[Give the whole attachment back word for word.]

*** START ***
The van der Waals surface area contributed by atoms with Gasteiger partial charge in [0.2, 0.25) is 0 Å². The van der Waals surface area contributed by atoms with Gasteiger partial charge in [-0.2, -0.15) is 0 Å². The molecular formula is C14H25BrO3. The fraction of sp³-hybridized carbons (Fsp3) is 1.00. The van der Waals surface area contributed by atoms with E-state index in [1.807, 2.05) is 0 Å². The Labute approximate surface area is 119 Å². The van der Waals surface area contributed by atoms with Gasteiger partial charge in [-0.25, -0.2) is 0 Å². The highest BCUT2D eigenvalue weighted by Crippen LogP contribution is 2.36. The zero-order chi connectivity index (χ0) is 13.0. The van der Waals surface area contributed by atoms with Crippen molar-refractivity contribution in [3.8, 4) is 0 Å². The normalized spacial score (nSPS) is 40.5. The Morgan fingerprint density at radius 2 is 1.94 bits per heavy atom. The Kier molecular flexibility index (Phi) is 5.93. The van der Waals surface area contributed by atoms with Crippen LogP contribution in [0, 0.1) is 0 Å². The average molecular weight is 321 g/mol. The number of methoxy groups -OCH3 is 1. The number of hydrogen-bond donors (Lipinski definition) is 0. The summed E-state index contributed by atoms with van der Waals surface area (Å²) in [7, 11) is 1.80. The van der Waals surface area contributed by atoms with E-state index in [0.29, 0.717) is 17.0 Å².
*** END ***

The van der Waals surface area contributed by atoms with Gasteiger partial charge in [0.2, 0.25) is 0 Å². The van der Waals surface area contributed by atoms with Gasteiger partial charge in [-0.2, -0.15) is 0 Å². The molecular formula is C14H25BrO3. The fraction of sp³-hybridized carbons (Fsp3) is 1.00. The van der Waals surface area contributed by atoms with E-state index in [1.807, 2.05) is 0 Å². The Labute approximate surface area is 119 Å². The van der Waals surface area contributed by atoms with Gasteiger partial charge in [-0.25, -0.2) is 0 Å². The highest BCUT2D eigenvalue weighted by Crippen LogP contribution is 2.36. The zero-order chi connectivity index (χ0) is 13.0. The van der Waals surface area contributed by atoms with Crippen molar-refractivity contribution in [3.8, 4) is 0 Å². The normalized spacial score (nSPS) is 40.5. The Morgan fingerprint density at radius 2 is 1.94 bits per heavy atom. The Kier molecular flexibility index (Phi) is 5.93. The van der Waals surface area contributed by atoms with Crippen LogP contribution in [0, 0.1) is 0 Å². The average molecular weight is 321 g/mol. The number of methoxy groups -OCH3 is 1. The number of hydrogen-bond donors (Lipinski definition) is 0. The summed E-state index contributed by atoms with van der Waals surface area (Å²) in [7, 11) is 1.80. The van der Waals surface area contributed by atoms with E-state index in [0.29, 0.717) is 17.0 Å².